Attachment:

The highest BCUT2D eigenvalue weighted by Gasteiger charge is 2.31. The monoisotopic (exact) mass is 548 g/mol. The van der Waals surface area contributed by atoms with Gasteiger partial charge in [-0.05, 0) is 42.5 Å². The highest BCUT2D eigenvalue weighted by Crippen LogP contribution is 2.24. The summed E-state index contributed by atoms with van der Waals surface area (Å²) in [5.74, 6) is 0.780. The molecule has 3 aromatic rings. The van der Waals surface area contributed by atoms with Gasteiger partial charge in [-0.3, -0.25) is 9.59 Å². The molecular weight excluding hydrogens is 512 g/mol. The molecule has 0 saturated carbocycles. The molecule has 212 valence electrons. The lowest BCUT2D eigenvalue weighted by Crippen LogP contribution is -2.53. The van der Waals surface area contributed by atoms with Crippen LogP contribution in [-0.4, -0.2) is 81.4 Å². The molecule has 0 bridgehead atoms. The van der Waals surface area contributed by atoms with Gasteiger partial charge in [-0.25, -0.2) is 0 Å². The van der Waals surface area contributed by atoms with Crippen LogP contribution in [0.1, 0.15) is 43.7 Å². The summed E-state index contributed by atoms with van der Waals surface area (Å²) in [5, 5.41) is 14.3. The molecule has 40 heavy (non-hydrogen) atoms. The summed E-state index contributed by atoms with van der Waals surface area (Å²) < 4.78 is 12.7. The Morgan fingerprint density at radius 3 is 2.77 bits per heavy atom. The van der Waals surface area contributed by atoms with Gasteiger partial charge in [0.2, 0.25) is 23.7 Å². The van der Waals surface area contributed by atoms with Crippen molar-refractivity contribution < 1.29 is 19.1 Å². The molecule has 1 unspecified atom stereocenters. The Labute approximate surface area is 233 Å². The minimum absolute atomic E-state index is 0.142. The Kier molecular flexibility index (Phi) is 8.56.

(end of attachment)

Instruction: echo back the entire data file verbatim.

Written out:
The highest BCUT2D eigenvalue weighted by Gasteiger charge is 2.31. The monoisotopic (exact) mass is 548 g/mol. The van der Waals surface area contributed by atoms with Gasteiger partial charge in [-0.05, 0) is 42.5 Å². The highest BCUT2D eigenvalue weighted by Crippen LogP contribution is 2.24. The summed E-state index contributed by atoms with van der Waals surface area (Å²) in [5.74, 6) is 0.780. The molecule has 3 aromatic rings. The van der Waals surface area contributed by atoms with Gasteiger partial charge in [-0.3, -0.25) is 9.59 Å². The molecular weight excluding hydrogens is 512 g/mol. The molecule has 0 saturated carbocycles. The molecule has 212 valence electrons. The lowest BCUT2D eigenvalue weighted by Crippen LogP contribution is -2.53. The van der Waals surface area contributed by atoms with Crippen LogP contribution in [-0.4, -0.2) is 81.4 Å². The molecule has 0 bridgehead atoms. The van der Waals surface area contributed by atoms with Gasteiger partial charge in [-0.25, -0.2) is 0 Å². The van der Waals surface area contributed by atoms with Crippen LogP contribution in [0.1, 0.15) is 43.7 Å². The summed E-state index contributed by atoms with van der Waals surface area (Å²) in [5, 5.41) is 14.3. The molecule has 40 heavy (non-hydrogen) atoms. The summed E-state index contributed by atoms with van der Waals surface area (Å²) < 4.78 is 12.7. The Morgan fingerprint density at radius 3 is 2.77 bits per heavy atom. The van der Waals surface area contributed by atoms with Gasteiger partial charge in [0.2, 0.25) is 23.7 Å². The van der Waals surface area contributed by atoms with Crippen molar-refractivity contribution < 1.29 is 19.1 Å². The molecule has 1 unspecified atom stereocenters. The Labute approximate surface area is 233 Å². The minimum absolute atomic E-state index is 0.142. The Kier molecular flexibility index (Phi) is 8.56.